Until we reach this experience the soul is ever acting in some sense under bondage and compulsion. Henceforth its service springs from life and love, and is "the glorious liberty of the children of God."
Besides the application of this incident to the individual Christian, it has also a larger reference to the two dispensations of law and grace; Hagar and her son representing the Mosaic system, and Isaac and his seed the dispensation of free grace under the Gospel. Like Isaac and Ishmael the former has given place to the latter, and we live in the enjoyment of its light and love and holy liberty. Against the idea of returning back to the bondage of that law through the Judaizing spirit, Paul earnestly protested in his letter to the Galatians, and emphatically taught that the spirit of the law would ever lead to the works of the flesh. It is as true today, and as necessary to be remembered. Mere morality and discipline must ever fail to produce the fruits of true holiness. They can only spring from the grace of God, the love of Christ, and the living power of the Holy Spirit.
SECTION IV -- The Sacrifice of Isaac.
The expulsion of Ishmael does not end the trials of Abraham's covenant child; there is yet to come a deeper test and a profounder lesson, and a test and lesson that have their parallel in every consecrated life. The command suddenly comes one morning which consigns all this hope and happiness to the dark and inexorable decree of death. "Take now, thy son thine only son, whom thy lovest," is the mysterious mandate, "and offer him for a burnt offering, on one of the mountains that I shall show thee." We are accustomed to look at this scene chiefly from the side of Abraham, and think of the amazing faith and fortitude of the father's heart that could yield not only its affections, but its very faith and hope and all that was linked with God and the future, in blind obedience and submission, and yet unfaltering faith, to this strange and awful test. All this is true, and all is worthy of the high approval which God Himself has placed upon it. It was the supreme test of Abraham's faith and obedience. But have we looked at it aright from the standpoint of Isaac? Have we thought of all that it meant to that sensitive and shrinking boy, -- the strange and sudden separation from his mother's side, the parting that must have been so trying, the journey of three long days of suspense, that strange reserve of anguish in his father's face that could not speak, yet could not conceal the overhanging shadow, the innocent question "where is the lamb?" the sudden bursting upon his consciousness of the full meaning, as he himself was bound and laid upon that altar, the silent submission, all the more impressive because no word is given us of his suffering, the strange horror of seeing his own dear father stand above him with that gleaming knife, the awful moment of agony and suspense in which an eternity could be felt before the hand was stayed and the tragedy averted? It was the same to Abraham, it was the same to Isaac, as though the sacrifice had been accomplished. The bitterness of death was past, and to all time and eternity Isaac never could forget the memories of that hour. He had really died in the surrender of his will, and his future life was overshadowed with the consciousness that he was as one raised from the dead. So the Scriptures speak of it, and so must they have felt it.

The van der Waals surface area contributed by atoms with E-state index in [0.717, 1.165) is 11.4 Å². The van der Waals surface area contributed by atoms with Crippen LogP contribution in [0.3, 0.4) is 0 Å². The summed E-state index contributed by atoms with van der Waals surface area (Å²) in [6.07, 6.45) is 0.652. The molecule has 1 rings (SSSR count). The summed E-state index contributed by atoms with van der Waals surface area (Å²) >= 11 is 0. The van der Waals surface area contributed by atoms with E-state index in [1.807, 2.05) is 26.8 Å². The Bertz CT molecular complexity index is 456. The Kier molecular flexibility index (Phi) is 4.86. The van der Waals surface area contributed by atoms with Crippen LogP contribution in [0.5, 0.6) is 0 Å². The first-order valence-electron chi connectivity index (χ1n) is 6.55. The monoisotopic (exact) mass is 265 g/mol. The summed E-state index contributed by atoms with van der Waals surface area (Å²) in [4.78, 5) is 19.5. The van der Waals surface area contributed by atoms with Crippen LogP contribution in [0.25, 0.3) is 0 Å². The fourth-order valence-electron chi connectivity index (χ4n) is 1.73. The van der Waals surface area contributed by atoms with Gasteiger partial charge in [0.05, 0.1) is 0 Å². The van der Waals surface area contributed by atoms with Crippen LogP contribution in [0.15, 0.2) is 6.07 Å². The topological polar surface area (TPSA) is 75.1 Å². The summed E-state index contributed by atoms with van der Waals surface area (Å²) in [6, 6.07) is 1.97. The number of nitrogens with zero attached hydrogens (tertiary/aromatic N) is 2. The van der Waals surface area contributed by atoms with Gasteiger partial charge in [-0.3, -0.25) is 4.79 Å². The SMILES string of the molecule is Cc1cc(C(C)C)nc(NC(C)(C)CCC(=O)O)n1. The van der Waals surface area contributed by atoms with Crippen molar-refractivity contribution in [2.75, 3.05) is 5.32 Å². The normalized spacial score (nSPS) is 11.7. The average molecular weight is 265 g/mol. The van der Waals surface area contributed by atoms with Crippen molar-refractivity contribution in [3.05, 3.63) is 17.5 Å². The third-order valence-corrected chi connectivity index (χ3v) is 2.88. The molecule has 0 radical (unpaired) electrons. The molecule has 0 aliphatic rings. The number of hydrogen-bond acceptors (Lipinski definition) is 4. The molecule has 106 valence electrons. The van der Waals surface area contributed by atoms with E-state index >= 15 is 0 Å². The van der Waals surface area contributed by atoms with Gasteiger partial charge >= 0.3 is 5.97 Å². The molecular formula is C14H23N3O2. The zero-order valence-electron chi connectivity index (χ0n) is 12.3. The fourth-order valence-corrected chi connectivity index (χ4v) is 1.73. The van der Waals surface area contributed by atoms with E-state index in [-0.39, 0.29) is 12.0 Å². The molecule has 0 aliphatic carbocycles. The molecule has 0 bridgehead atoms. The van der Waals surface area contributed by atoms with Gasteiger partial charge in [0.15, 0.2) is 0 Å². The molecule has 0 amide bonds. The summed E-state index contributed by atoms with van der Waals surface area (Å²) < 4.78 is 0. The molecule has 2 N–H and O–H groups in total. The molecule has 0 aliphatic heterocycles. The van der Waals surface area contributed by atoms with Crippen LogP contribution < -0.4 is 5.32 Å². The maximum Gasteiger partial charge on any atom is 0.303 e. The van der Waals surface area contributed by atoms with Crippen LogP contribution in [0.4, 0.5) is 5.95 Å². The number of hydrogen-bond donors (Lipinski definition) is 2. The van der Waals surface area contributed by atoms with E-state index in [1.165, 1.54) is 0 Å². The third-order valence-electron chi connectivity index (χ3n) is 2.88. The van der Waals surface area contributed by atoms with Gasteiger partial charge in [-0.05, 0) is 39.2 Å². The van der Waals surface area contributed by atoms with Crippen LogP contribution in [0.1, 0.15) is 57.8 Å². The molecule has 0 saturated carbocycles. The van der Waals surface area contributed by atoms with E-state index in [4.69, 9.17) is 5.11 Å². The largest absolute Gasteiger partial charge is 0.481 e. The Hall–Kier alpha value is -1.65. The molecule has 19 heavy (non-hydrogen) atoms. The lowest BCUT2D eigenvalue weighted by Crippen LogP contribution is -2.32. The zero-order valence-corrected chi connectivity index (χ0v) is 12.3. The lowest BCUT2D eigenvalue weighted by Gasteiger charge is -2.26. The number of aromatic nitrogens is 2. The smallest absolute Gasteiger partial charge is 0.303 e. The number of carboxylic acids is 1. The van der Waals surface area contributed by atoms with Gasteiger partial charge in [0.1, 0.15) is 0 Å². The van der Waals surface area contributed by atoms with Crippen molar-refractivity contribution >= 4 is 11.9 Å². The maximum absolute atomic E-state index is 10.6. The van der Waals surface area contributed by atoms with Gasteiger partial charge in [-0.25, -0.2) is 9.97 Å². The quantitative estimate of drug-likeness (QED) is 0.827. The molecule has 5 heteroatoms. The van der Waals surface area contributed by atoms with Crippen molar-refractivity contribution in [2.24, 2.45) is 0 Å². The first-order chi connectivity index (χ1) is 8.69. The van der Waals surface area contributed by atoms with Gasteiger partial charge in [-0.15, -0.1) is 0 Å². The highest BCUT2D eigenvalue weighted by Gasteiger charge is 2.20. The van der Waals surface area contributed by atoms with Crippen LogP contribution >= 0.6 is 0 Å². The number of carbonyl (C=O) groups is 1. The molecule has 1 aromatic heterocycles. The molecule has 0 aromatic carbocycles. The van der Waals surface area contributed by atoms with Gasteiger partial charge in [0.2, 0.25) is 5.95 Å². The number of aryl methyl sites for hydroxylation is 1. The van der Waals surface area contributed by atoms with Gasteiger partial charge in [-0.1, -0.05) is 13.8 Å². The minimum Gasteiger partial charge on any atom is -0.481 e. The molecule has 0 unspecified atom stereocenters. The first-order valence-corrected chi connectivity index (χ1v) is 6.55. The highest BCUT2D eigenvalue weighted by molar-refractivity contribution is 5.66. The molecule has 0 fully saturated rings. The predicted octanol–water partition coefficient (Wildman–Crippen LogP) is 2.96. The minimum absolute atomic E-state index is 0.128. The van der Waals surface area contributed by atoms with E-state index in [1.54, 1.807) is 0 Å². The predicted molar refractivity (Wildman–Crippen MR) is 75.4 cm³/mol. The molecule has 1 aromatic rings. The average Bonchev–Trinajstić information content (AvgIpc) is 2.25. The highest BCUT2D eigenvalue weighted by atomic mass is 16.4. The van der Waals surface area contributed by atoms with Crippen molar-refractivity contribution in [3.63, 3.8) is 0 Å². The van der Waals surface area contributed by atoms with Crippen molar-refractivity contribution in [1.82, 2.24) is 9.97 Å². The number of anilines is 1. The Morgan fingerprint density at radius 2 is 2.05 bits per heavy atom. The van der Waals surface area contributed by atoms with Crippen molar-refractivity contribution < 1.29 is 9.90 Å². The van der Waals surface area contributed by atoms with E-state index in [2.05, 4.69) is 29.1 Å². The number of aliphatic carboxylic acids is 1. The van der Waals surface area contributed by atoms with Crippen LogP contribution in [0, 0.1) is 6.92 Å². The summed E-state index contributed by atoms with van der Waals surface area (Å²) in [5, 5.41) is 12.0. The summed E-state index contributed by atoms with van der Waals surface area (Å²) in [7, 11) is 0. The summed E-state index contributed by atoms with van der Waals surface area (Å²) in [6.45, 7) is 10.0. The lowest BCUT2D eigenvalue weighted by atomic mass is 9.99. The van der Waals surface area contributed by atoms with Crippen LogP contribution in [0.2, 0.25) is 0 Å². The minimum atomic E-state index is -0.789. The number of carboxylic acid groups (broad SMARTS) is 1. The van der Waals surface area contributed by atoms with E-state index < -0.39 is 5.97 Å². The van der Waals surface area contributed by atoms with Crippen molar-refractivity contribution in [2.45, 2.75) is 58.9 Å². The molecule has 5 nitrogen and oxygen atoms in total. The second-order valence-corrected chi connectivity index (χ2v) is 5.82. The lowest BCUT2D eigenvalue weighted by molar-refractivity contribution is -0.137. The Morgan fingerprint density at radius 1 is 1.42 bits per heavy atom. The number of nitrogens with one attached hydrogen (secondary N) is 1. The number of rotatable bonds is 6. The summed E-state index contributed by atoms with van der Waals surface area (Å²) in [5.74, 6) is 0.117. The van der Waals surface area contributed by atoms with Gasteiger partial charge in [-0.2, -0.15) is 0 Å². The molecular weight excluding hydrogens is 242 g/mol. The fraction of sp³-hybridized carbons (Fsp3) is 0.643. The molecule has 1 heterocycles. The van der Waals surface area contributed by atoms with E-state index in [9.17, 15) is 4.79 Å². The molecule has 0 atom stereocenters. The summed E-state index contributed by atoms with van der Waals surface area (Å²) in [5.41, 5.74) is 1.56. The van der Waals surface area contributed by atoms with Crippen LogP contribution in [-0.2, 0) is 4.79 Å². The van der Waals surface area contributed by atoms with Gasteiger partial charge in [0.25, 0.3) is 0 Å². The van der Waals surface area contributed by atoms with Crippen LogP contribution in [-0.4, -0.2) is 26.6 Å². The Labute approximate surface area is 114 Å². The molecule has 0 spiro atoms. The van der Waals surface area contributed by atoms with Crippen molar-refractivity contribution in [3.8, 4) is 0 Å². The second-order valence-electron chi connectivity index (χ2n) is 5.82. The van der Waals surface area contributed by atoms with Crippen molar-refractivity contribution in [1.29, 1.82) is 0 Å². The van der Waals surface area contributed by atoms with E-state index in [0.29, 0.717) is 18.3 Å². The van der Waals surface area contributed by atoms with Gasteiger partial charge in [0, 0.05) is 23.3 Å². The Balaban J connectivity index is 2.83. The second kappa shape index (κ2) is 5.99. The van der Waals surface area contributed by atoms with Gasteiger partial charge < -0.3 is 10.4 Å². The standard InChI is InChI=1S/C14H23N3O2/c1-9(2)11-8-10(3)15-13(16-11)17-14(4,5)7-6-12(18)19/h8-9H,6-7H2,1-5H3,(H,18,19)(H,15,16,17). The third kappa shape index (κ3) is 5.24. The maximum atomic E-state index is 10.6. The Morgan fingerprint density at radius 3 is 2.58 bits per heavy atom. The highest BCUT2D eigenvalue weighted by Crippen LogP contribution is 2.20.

Not only was it the figure, as nothing else ever was, of the sacrifice of Jesus Christ by His Father's hand for our salvation -- a sacrifice which had no arresting hand to stop, no voice to say, "There is a lamb to take His place " -- but which went through all the darkness and bitterness and mystery of death for us.
But it has an equally important meaning for our spiritual life. It is to us the symbol of the death of self and the surrender of our inmost life to God which comes oftentimes, in Christian experience, even after that deeper life which we saw begun in our last section. The expulsion of Ishmael means separation from sin and the flesh. The sacrifice of Isaac means the death of self, and the dedication of the inmost will and life and being unto God.